Federal Reserve Chairman Ben S. Bernanke said the central bank and other regulators are examining financial firms’ home-foreclosure practices “intensively” and expect preliminary findings next month.
“We have been concerned about reported irregularities in foreclosure practices at a number of large financial institutions,” Bernanke said today at a housing conference in Arlington, Va. “We are looking intensively at the firms’ policies, procedures, and internal controls related to foreclosures and seeking to determine whether systematic weaknesses are leading to improper foreclosures.”
Ally Financial’s GMAC Mortgage unit, JPMorgan Chase & Co., and Bank of America Corp. are among loan servicers that temporarily halted foreclosures while the companies review paperwork. Court documents have showed that employees might have submitted affidavits without confirming their accuracy, a practice that state officials say could amount to fraud.
“We take violations of proper procedures seriously,” Bernanke said in the prepared text of welcoming remarks to the conference on mortgages and housing finance, hosted by the Fed and Federal Deposit Insurance Corp.
Bernanke didn’t comment on the outlook for the economy or monetary policy, eight days before the Fed meets to decide on what economists and investors expect will be a plan to boost growth by restarting large-scale securities purchases. After discussing foreclosures, he devoted much of his remarks to the Fed’s housing-market efforts, such as studies, conferences and events serving troubled borrowers.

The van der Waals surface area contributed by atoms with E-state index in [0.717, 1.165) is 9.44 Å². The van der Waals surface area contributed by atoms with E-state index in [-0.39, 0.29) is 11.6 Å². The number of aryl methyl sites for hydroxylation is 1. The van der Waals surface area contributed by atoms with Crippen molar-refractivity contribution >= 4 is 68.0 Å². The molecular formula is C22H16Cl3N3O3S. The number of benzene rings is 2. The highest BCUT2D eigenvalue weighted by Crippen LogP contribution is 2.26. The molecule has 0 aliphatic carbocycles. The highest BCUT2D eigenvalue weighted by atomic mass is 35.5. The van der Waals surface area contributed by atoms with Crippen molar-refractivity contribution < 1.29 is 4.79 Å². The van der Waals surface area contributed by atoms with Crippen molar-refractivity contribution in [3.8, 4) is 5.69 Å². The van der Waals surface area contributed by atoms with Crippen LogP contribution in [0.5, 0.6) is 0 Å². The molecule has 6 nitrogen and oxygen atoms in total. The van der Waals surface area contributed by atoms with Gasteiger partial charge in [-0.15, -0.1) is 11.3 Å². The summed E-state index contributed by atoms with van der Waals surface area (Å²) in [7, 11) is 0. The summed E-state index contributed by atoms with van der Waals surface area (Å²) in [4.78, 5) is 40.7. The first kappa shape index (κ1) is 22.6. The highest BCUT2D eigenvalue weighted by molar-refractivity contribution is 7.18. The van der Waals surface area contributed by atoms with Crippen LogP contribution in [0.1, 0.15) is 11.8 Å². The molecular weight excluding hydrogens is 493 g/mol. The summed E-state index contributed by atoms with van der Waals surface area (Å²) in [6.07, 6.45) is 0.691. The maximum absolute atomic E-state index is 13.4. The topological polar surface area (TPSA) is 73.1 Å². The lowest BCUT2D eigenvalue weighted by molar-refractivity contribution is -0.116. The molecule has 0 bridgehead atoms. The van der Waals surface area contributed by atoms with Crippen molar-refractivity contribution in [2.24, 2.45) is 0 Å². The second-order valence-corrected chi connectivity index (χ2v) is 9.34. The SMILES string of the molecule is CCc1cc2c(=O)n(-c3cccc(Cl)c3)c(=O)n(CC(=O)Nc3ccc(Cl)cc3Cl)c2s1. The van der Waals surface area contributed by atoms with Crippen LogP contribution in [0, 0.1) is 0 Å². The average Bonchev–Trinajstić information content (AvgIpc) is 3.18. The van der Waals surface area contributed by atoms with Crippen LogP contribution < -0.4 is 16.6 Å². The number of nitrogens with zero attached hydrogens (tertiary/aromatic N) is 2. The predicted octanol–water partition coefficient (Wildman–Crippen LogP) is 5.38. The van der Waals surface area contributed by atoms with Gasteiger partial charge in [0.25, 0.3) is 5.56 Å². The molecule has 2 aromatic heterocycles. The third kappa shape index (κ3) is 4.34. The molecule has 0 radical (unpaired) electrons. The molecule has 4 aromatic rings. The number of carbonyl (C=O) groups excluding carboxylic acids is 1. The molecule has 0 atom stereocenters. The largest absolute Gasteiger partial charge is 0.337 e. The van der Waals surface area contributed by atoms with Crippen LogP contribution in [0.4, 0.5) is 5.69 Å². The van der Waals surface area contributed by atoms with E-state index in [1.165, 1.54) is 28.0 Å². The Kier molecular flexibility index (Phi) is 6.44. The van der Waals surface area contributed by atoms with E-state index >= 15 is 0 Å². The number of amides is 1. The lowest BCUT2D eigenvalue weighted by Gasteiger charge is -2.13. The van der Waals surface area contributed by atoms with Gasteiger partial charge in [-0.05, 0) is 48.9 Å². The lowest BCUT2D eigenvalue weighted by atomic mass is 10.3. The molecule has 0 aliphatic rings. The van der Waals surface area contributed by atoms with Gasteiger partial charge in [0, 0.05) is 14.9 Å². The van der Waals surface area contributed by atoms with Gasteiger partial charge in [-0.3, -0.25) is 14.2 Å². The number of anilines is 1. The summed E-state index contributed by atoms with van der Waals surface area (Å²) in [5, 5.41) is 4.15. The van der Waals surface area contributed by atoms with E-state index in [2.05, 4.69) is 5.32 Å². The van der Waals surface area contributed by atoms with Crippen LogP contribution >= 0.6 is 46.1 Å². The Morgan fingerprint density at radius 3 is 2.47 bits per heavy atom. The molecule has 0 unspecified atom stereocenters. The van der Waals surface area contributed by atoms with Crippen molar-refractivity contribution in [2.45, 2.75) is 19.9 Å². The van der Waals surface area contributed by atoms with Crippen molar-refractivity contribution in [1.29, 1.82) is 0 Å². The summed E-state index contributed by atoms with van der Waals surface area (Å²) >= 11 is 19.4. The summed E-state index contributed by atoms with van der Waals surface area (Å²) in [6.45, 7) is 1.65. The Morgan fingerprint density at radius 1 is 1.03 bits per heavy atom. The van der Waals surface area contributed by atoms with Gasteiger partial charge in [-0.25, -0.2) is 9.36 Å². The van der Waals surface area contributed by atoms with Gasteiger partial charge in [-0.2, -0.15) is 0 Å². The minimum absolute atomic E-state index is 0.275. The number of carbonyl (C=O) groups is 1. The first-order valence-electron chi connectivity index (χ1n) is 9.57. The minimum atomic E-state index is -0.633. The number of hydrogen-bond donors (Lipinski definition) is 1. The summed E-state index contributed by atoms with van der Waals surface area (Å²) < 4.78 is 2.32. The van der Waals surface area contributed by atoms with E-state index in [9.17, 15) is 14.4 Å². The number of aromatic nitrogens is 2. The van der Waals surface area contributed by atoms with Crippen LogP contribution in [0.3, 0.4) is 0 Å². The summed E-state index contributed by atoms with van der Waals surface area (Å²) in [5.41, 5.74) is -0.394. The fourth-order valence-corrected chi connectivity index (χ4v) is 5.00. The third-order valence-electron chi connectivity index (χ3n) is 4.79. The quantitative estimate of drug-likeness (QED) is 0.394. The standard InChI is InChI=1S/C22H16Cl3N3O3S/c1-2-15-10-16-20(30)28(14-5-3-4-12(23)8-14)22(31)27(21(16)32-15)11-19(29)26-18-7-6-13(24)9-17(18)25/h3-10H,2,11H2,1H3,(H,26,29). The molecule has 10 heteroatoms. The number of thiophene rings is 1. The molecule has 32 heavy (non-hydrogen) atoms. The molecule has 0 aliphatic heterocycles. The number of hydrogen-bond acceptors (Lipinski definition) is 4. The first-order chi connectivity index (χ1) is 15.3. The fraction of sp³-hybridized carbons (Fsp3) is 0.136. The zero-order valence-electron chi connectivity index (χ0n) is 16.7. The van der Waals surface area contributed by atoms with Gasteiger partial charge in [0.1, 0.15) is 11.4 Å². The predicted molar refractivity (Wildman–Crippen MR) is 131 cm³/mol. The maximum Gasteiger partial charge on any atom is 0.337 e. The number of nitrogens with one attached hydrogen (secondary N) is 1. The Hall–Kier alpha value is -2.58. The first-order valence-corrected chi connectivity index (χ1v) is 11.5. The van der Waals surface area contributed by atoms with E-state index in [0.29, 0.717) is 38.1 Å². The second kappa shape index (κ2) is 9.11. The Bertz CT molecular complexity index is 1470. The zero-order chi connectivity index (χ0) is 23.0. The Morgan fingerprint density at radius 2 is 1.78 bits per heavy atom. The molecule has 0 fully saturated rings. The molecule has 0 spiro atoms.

“More than 20 percent of borrowers owe more than their home is worth, and an additional 33 percent have equity cushions of 10 percent or less, putting them at risk should house prices decline much further,” Bernanke said. “With housing markets still weak, high levels of mortgage distress may well persist for some time to come.”
Housing markets were weak in September and early October, with sluggish or declining sales in many regions, the Fed said in its Beige Book business survey last week. There were “scattered reports of some improvement.”
“Respondents’ outlooks suggested sales and construction would remain subdued through year-end,” restrained in part by lending standards and “general economic uncertainty,” the Fed said.
Data released this month showed that builders in the United States began work on more homes in September than economists expected, with housing starts at a 610,000 annual rate. Still, that’s less than one-third of the record 2.3 million pace in January 2006.
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